• Typical June Gloom Provides Ideal Conditions For Garden Growth
    Tuesday, May 29, 2018 at
  • Western Redbud, Courtesy: JKehoe Photos


    June usually means overcast mornings that transform into mild sunny afternoons making it an ideal month to spend time in the garden before summer heat takes hold.

    Thin Out Fruit Trees: By June, trees should be bursting with small fruit such as apricots, plums and peaches. The weaker fruit will start to drop this month. Don't be alarmed. In fact, after the initial shedding, remove the smallest of the remaining. This will allow the hardiest of fruit to reach their full potential.

    Deadhead Flowering Plants And Bushes: Your rose and other flowering plants should be in full bloom by now. Remove older flowers to make way for new ones. Trim wayward branches and stems to encourage better density within the center of the plant.

    Control Aphids: Everything springs to life in June--including bad bugs such as the tiny aphid. These bugs latch onto plants and suck the sap from new growth. When the infestation is significant, they can curl leaves and stunt plant growth. Tips: Remove stems with the largest aphid concentration and then shoot a strong stream of water at the aphids to knock off the remaining.

    Plant Avocado Trees: Plant your avocado trees in well-draining, loose soil, level or a little above level to the ground. Place 5 inches of wood chips around the tree. Don't over water even with a young tree. Let the soil around the tree become somewhat dry before watering. Never let it pool around the trunk. Flowers will bloom next spring, but don't expect fruit until two to three years after planting.

    Be Water Smart: With dry, hot weather on the horizon, replace water-loving trees and shrubs with those that require little water once established. A water-efficient landscape can include such drought-tolerant trees and shrubs as bougainvillea, California sycamore, California wax myrtle, acacia, manzanita, Catalina cherry and western redbud (with its magenta flowers).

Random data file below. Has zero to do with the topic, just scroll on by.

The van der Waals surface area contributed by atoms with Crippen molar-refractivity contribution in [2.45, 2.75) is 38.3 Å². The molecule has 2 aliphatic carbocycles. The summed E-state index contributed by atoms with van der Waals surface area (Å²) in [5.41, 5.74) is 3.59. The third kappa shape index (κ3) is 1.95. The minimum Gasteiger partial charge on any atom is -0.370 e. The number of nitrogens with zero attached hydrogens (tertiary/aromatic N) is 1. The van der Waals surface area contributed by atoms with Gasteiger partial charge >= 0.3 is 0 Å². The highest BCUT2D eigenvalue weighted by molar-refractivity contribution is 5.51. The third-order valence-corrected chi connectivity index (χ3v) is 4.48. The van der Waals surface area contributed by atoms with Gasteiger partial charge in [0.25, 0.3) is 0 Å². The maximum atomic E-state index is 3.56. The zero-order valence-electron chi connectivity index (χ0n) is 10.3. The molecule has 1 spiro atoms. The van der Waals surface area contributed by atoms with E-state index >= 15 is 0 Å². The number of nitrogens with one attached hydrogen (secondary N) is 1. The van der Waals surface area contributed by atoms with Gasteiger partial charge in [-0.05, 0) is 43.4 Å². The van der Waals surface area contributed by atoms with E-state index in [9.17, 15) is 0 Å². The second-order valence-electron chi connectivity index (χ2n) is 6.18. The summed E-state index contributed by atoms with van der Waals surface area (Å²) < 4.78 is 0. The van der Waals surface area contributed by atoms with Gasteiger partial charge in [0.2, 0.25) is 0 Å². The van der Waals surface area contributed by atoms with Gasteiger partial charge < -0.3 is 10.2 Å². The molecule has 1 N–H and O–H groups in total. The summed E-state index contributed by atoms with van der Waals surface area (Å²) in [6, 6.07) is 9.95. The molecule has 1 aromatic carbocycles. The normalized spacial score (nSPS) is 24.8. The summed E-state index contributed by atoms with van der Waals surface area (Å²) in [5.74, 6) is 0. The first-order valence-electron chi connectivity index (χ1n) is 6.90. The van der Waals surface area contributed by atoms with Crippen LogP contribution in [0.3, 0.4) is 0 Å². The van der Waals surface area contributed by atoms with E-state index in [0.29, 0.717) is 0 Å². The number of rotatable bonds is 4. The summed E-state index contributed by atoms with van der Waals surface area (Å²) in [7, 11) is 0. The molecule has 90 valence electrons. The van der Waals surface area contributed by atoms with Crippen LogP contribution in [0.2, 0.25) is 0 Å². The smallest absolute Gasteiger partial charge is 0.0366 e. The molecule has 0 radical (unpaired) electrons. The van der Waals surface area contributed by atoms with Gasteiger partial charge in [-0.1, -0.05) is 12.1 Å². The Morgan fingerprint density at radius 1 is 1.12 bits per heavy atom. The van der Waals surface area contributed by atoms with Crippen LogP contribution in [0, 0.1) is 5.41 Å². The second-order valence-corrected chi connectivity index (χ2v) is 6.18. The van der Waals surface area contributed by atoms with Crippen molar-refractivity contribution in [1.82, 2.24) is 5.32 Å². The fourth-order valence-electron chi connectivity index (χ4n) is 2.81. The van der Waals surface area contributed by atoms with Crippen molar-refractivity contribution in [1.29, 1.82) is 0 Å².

Lawn Care: Spring and fall are ideal times for patching or replacing lawns. Grass types that are best suited for southern California include Fescue (absorbs water well), Bermuda (drought resistant) and St. Augustine (durable). Proper soil preparation with the correct compost mix (based on soil type) is crucial to lawn success. Once established, add a layer of top dressing especially designed for lawns.

    For more gardening tips, go to www.agromin.com.

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  • Las Colinas School Garden Comes to Life
    Wednesday, May 23, 2018 at




  • The recently planted garden at Las Colinas Middle School is part of a seventh grade Life Science course. The seventh graders along with students from a special education class are in charge of managing and maintaining the garden.

    Agromin donated planter mix to the garden.
    Only a little more than a month old, the garden's planter boxes already contain plants well on their way to producing such edibles as tomatoes, greens (including head lettuce, leaf lettuce, and bok choy), radishes, cucumbers, squash, nasturtiums, onions, potatoes, and beans as well as herbs like rosemary, oregano, and basil. There are also flowers including gerbera daisies, roses, succulents, geraniums and hibiscus.

    The program is part hands-on, part in-class learning. The garden curriculum teaches students about plant development, plant taxonomy and ecological interactions (including symbiotic relationships with pollinators, competitive relationships with weeds and managing the effects of pests). They learn about cellular processes like photosynthesis and cellular respiration and finally about health and nutrition.

    Next year, the school hopes to build up its garden program to include more edibles and pollinator-attracting plants. Agromin was happy to help. Gardens make learning fun!

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